CityU scholar promotes digital humanities Utilising digital tools for research on Chinese history


Social media makes it easy for us to know how friends are doing recently, and even give us clues about our friends’ social networks. But in order to know the social networks of people of the past, you may have to bury yourself in countless ancient books and put in a lot of effort to figure out their actual relationships. A historian from City University of Hong Kong (CityU) who actively promotes digital humanities research uses digital tools to study the history of the Song dynasty. For example, he is drawn to the “circles of friends” from the letters written by historical figures from the Song dynasty in China. He has been sharing his experience in applying computer and information technology to the humanities in recent years. In addition to revolutionalising the humanities research model, he hopes to gather scholars from different fields to conduct joint research initiatives.

digital humanities
Dr Tsui Lik-hang, Assistant Professor from the Department of Chinese and History in the College of Liberal Arts and Social Sciences of CityU.


Digital humanities could be interpreted as the use of computer technology for humanities research. Dr Tsui Lik-hang, Assistant Professor from the Department of Chinese and History in the College of Liberal Arts and Social Sciences of CityU, is one of the few leading digital humanities experts in Hong Kong.


The first step of analysing massive data is to obtain data, but digitising classical Chinese literature to generate data could be quite challenging. “First of all, there are numerous Chinese characters and several different scripts to write them. Using computers to recognise all the characters in ancient books accurately is not easy. Those texts often are not punctuated, so humanities scholars need to use their professional knowledge to ‘train’ the computers in performing data input and digitisation,” Dr Tsui explained.

He described that the essence of digital humanities is to combine the human intellect of humanities scholars and computational power. He expected that researchers could use digital technologies such as artificial intelligence and machine learning for more in-depth analysis in future.

Interest in Chinese history that began from Romance of the Three Kingdoms

As a boy born and raised in Hong Kong, Dr Tsui played video games featuring characters from the novel Romance of the Three Kingdoms when he was a pupil, and hence developed an early interest in Chinese history. That was why he enrolled in the Department of History of Peking University as an undergraduate. He later focused on studying the history of the Song dynasty. Since he was so fond of Chinese history, he believed that it was a good idea to gain training in history in mainland China, and Peking University is one of the best places for that.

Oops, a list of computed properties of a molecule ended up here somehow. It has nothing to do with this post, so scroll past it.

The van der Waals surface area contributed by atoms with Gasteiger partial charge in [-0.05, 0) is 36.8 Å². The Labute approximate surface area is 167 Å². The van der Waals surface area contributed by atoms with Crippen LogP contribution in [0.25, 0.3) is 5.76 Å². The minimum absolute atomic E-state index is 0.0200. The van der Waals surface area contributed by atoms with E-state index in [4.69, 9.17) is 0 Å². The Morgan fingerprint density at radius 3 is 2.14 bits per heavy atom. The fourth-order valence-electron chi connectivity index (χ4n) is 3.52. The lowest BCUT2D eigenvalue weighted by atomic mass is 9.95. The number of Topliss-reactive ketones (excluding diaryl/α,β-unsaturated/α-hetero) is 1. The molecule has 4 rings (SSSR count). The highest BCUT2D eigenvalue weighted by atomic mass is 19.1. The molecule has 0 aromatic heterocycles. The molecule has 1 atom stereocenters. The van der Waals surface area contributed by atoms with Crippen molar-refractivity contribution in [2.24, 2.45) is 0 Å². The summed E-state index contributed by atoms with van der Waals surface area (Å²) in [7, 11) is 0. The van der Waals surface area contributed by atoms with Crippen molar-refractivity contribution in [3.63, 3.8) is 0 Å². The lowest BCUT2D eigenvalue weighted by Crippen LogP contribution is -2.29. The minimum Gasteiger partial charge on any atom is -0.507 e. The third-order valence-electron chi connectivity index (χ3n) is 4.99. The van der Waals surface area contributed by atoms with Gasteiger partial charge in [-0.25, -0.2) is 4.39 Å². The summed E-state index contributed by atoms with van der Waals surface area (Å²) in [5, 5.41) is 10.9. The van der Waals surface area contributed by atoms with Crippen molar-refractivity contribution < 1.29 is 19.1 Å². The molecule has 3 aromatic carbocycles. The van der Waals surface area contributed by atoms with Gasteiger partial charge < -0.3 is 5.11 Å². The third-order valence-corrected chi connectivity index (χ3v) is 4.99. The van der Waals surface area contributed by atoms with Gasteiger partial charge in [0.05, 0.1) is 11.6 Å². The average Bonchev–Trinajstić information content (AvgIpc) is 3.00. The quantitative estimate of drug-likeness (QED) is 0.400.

digital humanities
Dr Tsui is deeply interested in Chinese history since he was a kid. He is determined to become a historian, so he enrolled in the degree programme at the Department of History of Peking University. (Photo provided by Dr Tsui)


During his undergraduate study, he once went back to Hong Kong during the holiday and attended a talk at CityU’s Chinese Civilisation Centre. “The speaker at the time talked about the combination of historical research and computer technology, which was at that time a very new research method. And surprisingly, that was my first encounter with the concepts of digital humanities research,” he recalled.

After graduating from Peking University, he was awarded the prestigious Rhodes Scholarship for pursuing a doctorate at the University of Oxford. During that period, he assisted his mentor in using digital tools to organise and study the flow of political information under the Song dynasty. Since then, Dr Tsui’s academic career has been closely associated with digital humanities research. He also used digital tools for his research on letters written by Song scholar-officials, especially when examining the social networks reflected in the letters written by the Northern Song Dynasty painter Mi Fu, the famous official Li Gang, the literary official Sun Di, and so on.

Taking part in the China Biographical Database Project

After obtaining his doctorate, Dr Tsui went to Harvard University and became a Postdoctoral Fellow. He participated in the China Biographical Database Project (CBDB) there. This database was jointly developed by the Fairbank Center for Chinese Studies of Harvard University, the Institute of History and Philology of the Academia Sinica, and the Center for Research on Ancient Chinese History of Peking University. It currently stores the biographical information of approximately 490,000 people from the 7th to 19th centuries in Chinese history. Relevant information, including their places of origin, social and kinship relationships, can be used for digital analysis.